COVID-19 scams have totaled $292 million since start of the pandemic, Justice Department says
Federal prosecutors say a U.S. crackdown on fraud linked to the coronavirus has led to indictments of individuals accused of bilking more than $292 million from patients since the start of the pandemic.
The Justice Department said Wednesday it has charged 21 people with scams totaling $149 million during the past year, after announcing in May that it had charged 14 individuals in thefts of about $143 million. Fraud targeting patients is separate from the billions of dollars in illegal schemes tied to the government’s COVID-19 relief programs.
“Today’s enforcement action reinforces our commitment to using all available tools to hold accountable medical professionals, corporate executives and others who have placed greed above care during an unprecedented public health emergency,” Kenneth Polite, head of the Justice Department’s criminal division, told reporters Wednesday.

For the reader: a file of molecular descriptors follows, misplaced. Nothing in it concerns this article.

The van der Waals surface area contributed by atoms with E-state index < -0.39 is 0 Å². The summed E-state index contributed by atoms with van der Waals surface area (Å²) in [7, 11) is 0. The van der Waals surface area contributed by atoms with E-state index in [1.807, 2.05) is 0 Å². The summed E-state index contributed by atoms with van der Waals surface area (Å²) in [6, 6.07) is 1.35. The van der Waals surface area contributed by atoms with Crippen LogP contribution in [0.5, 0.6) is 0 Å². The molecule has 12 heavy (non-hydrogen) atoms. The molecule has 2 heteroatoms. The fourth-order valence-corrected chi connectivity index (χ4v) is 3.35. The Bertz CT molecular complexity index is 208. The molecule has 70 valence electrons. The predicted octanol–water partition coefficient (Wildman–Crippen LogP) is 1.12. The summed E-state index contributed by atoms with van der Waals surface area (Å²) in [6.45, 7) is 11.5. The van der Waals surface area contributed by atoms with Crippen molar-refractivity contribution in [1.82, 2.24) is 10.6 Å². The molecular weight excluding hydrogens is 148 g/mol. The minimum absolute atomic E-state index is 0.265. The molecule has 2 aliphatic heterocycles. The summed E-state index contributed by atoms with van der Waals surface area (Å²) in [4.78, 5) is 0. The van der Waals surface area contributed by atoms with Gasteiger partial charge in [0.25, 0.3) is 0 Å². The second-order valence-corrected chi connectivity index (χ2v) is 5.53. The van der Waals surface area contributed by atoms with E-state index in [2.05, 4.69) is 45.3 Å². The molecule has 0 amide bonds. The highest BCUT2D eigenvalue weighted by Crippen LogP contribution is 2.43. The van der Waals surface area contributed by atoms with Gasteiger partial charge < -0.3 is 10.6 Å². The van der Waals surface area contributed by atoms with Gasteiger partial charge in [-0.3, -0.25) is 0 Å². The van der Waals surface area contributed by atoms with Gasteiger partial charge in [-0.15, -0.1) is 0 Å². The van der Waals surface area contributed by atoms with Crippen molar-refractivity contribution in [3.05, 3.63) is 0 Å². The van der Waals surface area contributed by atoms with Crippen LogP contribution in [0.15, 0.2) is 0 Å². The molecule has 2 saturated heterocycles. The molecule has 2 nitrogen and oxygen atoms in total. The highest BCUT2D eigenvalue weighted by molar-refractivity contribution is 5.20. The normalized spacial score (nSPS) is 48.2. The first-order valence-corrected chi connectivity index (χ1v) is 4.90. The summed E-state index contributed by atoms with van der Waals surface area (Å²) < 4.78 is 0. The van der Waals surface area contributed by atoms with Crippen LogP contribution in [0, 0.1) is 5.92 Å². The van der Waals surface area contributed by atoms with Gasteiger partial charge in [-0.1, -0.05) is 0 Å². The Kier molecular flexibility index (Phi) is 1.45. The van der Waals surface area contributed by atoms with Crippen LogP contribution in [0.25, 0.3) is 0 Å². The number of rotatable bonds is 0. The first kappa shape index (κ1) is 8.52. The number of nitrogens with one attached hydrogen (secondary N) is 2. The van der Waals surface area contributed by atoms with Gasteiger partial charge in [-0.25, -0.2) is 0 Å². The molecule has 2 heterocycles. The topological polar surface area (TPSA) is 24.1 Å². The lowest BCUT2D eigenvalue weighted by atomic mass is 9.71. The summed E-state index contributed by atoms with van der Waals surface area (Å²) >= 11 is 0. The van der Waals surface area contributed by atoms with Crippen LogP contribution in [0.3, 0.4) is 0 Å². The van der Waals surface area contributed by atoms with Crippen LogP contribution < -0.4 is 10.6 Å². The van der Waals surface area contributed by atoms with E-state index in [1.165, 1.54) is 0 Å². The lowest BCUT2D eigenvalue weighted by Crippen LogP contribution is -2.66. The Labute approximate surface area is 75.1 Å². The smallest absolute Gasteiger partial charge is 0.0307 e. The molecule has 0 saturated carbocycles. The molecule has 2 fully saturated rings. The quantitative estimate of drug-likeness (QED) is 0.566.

Actual loses to U.S. agencies through the patient-linked scams has totaled about $20 million to date, Polite said.
“We will continue to hold accountable those who seek to exploit the pandemic for personal gain, to protect vulnerable populations, and to safeguard the integrity of taxpayer-funded programs,” Attorney General Merrick Garland said in March, when the department appointed Kevin Chambers as the DOJ’s director for COVID fraud enforcement.
“We’re going to target large scale criminal organizations who are committing some of the largest and far-ranging fraud,” Chambers said during a fraud enforcement task force meeting in March.
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